"I think the program has increased the idea among parents and teachers that Treehouse Museum
is not just a place to come and play, that it's more than that.
It's an educational resource to supplement what children are learning."
—Spencer Cobabe, Early Childhood Coordinator
A Knight at the Museum Encourages Family Reading through Learning Quest Adventures
The mission of Treehouse Museum in Ogden, Utah is to encourage reading and literacy by letting children and families "step into a story." The museum is a special place filled with storybook and fairy tale themed exhibits. Finding common cause during a chance meeting; local school principals and Treehouse Museum executive director, Lynne Goodwin started to explore a new idea. How could they use the museum as a venue to engage families in literacy activities?
"We know how important it is to involve the parents, demonstrate and celebrate reading and progress for students and parents, but we just couldn't find the right combination. Our teachers hated and dreaded family literacy nights at school," said one educator at West Haven Elementary. Working with school representatives, the Head Start program at Weber State University and a reading specialist, the museum staff created "A Knight at the Museum" family literacy program.
Supporting Family Involvement with a Variety of Activities for Children and Parents
The program is simple and effective. Children and their families visit the museum's exhibits, attend readings and book signings with children's authors, and are knighted by King Arthur (sometimes their school principal in medieval armor) as "Readers of the Roundtable".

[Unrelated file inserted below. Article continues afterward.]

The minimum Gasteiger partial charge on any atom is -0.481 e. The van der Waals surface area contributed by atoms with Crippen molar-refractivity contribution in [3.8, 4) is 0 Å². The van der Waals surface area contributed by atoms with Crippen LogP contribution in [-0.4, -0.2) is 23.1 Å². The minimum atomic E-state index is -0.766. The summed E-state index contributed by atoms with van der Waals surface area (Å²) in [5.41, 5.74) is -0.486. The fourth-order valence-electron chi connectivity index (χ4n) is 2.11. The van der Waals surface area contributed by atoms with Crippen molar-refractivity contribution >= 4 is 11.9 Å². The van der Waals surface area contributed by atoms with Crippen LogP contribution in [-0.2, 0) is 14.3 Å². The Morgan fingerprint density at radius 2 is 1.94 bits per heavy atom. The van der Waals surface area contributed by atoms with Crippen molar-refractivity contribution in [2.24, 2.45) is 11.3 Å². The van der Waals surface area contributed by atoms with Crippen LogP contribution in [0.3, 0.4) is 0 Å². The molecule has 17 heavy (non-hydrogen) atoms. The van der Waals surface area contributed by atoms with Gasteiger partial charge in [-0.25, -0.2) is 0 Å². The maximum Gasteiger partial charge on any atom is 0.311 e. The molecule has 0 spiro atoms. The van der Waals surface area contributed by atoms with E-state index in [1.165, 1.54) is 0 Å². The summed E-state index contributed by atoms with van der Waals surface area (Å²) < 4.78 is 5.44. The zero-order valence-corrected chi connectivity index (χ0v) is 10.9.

Thanks to funding by an IMLS Museums for America Engaging Communities grant, the Treehouse Museum updated its exhibits for the program, offered the event at reduced cost to area schools, developed activity brochures and booklists to inspire families to read at home, and provided each participating school with seven free family museum memberships to present to low-income families. The program was also adapted as a kick-off event to encourage early-childhood learning and literacy among 300 local low-income families who had received free memberships to the museum from Head Start. The program continued during the summer months with the recruitment and training of 13 young teens as "Special Participating Youth" who served as volunteer mentors and storytellers in the knight-related exhibit area at Treehouse and as assistants for the "Readers of the Round Table" reading quest for families.
Partnering with Schools to Create a Customized and Unique Learning Experience
In meetings with schools prior to the event, Spencer Cobabe, Early Childhood Coordinator and Goodwin work to keep the program simple and relevant for the schools. "I think one of the strengths of the project has been that it's so customizable," explains Goodwin, "Every Knight at the Museum is unique." Schools are able to select the kinds of activities they want to participate in and how they frame the event as part of the larger year-long reading program. One particularly enthusiastic principal has worked with Treehouse to create a different theme each year—including Three Musketeers and the Vikings—building off of the original Knight at the Museum structure.
Thank you notes from educators provide glowing reviews of the experience. "Having the authors from daytime presentations at the school present at the Treehouse to sign books, meet parents, and talk one-on-one with students contributes so much to our reading efforts. We couldn't keep their books in the library which is great," wrote Majestic Elementary. West Haven Elementary said that it was the "best attended family literacy night in [our school's] six year history."